More flexible models are Time & Material or Dedicated Team contracts. These are especially suitable for relatively complicated projects. You and your buyer discuss and agree on the specifications during the development process. This also means the budget and deadlines are not set in advance. These types of contracts require intense communication with your buyer.
More and more organisations are transitioning to an Agile working model. This means that the overall requirements are determined in less detail and the development takes place in sprints of usually 2–4 weeks. At the end of each sprint, a working product is delivered, then based on the progress and user feedback, the project planning can be adapted. Contracting is often comparable with Time & Material, but with guarantees for the development speed and quality of the products.
- Listen carefully to your buyer’s ideas, problems and wishes and thoroughly document them. Ask questions to better understand what your buyer wants.
- Regularly update your buyer on the progress you are making.
- Be prepared to communicate with your buyer during their office hours, even if they are in a different time zone.
- If you use a fixed price contract, make clear agreements with your buyer on a structured plan and the expected timeline of the project.
- For more information on the different types of contracts, see Cleveroad’s Types of Contracts in Outsourcing: How to Make a Wise Decision.
2. Which European markets offer opportunities for Virtual Reality and Augmented Reality?
VR and AR market is growing rapidly
The global VR and AR market is set to grow exponentially. Spending on these products and services is expected to reach €23 billion in 2018, which is an impressive growth of 92% since 2017. Between 2017 and 2022, worldwide spending on VR and AR is forecasted to expand at an average annual growth rate of 72%.
Europe is responsible for a fifth of global VR and AR market
Europe is one of the major player on the VR and AR market, along with Asia and North America. Industry experts expect Europe to account for about a fifth of the global market. Especially Western Europe drives the revenue that makes up this share.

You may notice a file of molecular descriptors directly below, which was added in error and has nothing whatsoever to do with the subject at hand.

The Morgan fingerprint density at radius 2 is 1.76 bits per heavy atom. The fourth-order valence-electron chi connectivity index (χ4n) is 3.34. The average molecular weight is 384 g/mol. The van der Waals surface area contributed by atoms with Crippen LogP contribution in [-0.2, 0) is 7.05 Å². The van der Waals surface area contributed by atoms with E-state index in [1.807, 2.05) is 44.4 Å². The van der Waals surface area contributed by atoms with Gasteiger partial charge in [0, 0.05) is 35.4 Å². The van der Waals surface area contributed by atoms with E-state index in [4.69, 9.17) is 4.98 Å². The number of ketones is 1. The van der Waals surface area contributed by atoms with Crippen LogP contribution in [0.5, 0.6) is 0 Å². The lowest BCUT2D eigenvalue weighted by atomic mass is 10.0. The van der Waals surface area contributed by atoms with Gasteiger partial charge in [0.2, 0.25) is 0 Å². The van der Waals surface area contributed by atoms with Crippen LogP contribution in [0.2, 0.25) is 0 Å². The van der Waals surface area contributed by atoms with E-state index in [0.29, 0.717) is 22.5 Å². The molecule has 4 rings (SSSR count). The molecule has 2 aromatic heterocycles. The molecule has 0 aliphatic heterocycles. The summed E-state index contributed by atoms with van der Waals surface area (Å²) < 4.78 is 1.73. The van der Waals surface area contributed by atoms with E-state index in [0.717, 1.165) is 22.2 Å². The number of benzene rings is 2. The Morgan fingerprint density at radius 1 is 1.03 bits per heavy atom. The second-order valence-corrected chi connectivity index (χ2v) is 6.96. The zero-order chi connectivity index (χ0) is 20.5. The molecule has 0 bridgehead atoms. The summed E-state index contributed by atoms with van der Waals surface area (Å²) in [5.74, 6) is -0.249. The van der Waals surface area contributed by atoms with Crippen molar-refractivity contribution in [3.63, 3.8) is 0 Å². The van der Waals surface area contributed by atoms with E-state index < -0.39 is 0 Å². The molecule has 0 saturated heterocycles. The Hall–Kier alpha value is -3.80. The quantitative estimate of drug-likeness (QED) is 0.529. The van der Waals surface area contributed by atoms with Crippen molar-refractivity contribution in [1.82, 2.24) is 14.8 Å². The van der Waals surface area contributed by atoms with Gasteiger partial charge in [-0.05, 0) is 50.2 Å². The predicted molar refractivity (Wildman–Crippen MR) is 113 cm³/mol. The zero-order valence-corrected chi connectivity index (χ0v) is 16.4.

- Focus on Western European countries, where VR and AR revenues are expected to be highest.
AR is overtaking VR as the largest market
Currently, VR is the largest sector. The market is estimated to consist of about a quarter AR and three quarters VR revenue. In the coming years however, this is expected to reverse. Global AR revenues are catching up with VR. By 2022, AR is projected to dominate the market.
- Build expertise and skills in AR, to benefit from the rapidly expanding market.
- Develop consulting skills to advise potential buyers on how they can benefit from AR (and VR) and how you can realise this for them. The earlier you are involved in the project, the better.
Enterprise market is on the rise
VR and AR started out as a mainly consumer-oriented market. In 2017, the consumer market share accounted for 56% of spending in Western Europe. However, business use is on the rise. In 2018, 26% of Head Mounted Displays are expected to be designed for enterprises. By 2025, the business market is estimated to drive about 40% of revenues. This makes both consumers and enterprises promising target markets for your VR and AR services.
- Focus on either the consumer or the enterprise market, to maximise your expertise in your target market.
Entertainment and health care are main VR and AR markets
When the market has matured further, the main industries to use VR and AR technology are expected to be entertainment and healthcare.
Within entertainment, the leading industries are:
- gaming (34% of total spending)
- live events (12%)
- video entertainment (9.5%)
This illustrates that the gaming industry is an especially promising VR and AR market. The Europe State of the Industry report of the Game Developers Conference indicates that a 33% share of European gaming industry professionals are interested in developing VR games, while 23% show interest in developing AR games. Although the initial hype seems to have tempered by now, this makes VR the most popular platform among developers after the PC, PlayStation 4, PS4 Pro and Nintendo Switch.